Just to be up front about it:
I am a really bad gardener. Luckily I only have a balcony to keep track of, and even there plants tend to die before their time. Sometimes because I forget about them, sometimes because I think of them too often; always because I’m not patient enough to wait for them to grow, to figure out what they need in order to grow. I am always sorry when that happens (and miraculously there are some plants that survive my neglect), but so far that hasn’t resulted in much improvement on my part. Although there is a new attempt in the works just now.
Why do I tell you that? Because to me this gospel is all about growth in its different dimensions. And because I tend to be just as impatient with my own growth, and sometimes with that of others and the world in general. And I think I might not be the only one. Growth is something that to me seems only visible in hindsight. Growth consists mainly of hope, and thus is imbued with uncertainty.
Jesus talks about the kingdom of heaven and he gives three parables – images that describe what the kingdom of heaven is like, or rather how it will come to be. And they all have to do with growth. That means the kingdom is not something that is suddenly there, fully formed and all-encompassing, but that it is emerging, still growing, slowly becoming.
The first parable, that of the grain and weeds, at first seems a little off-putting to me. At first it sounds like it is threatening judgement day. The image used is that of a man who sows good seed, and his enemy who sows weeds among them. And I immediately wonder: what am I? Good or bad? Harvested or burned? But God knows we humans are almost never wholly one thing. We have within us both: the potential to bear fruit and the potential to waste our energy and talents. And for most of us both happens during our lifetimes. So maybe it is worth a closer look: the translation does not show it, but the weed the story refers to is called darnel. When young it is impossible to distinguish from wheat. And by the time you can tell them apart, their roots are entangled, so that pulling the weeds would mean losing the harvest. Thus the man decides to wait for the plants to fully grow and then take away the poisonous weed and burn it while the grain is harvested. That means this parable is a promise: God will wait for things to grow and bear fruit, in us and in the world. Judgement is wholly up to him, and he will never risk what is good and precious about us in order to throw out what is bad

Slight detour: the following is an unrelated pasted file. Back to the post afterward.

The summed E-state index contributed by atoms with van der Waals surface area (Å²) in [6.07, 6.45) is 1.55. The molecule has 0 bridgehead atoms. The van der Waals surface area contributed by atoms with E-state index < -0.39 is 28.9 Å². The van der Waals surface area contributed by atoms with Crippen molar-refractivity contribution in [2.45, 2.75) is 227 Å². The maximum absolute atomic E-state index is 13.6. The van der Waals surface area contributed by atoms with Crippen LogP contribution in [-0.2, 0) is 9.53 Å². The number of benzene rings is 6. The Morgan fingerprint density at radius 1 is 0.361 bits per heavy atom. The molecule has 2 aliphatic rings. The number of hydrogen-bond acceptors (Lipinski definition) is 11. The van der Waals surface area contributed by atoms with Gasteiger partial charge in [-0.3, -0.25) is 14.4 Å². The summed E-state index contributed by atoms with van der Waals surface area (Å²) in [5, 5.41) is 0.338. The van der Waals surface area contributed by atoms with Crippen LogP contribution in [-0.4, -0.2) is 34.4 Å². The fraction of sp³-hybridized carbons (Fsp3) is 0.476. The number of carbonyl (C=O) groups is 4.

In the second parable the image for the kingdom of heaven is the mustard seed, the tiny seed that grows into a large bush that draws birds to nest in it. I don’t know if you have ever seen a black mustard seed. They are really tiny and it’s easy to mistake them for a speck of dirt. That even a seed this small holds the potential for so much growth is simply amazing. And like this mustard seed, the kingdom of heaven starts out small, almost invisible. It is not something created by the great and powerful, it grows tall and draws people to it, because they can feel God’s love.
The third brief parable uses yeast as the image. I love this image, because I like baking bread. When I was little I used to do that with my dad. And I love how in a yeast dough the mushy mess becomes something else in my hands. Something solid, something that feels almost alive and that smells amazing. It only takes a tiny bit of yeast, some work and some time to transform the whole thing. In today’s terms: if we manage to start somewhere, acting as if the kingdom of God is already here, the ripple effect will begin to change the world, will bring it together and create something wonderful and nourishing.
These are beautiful images. They speak of so much hope, they are there to encourage a community that feels small and helpless, like many early Christian communities did.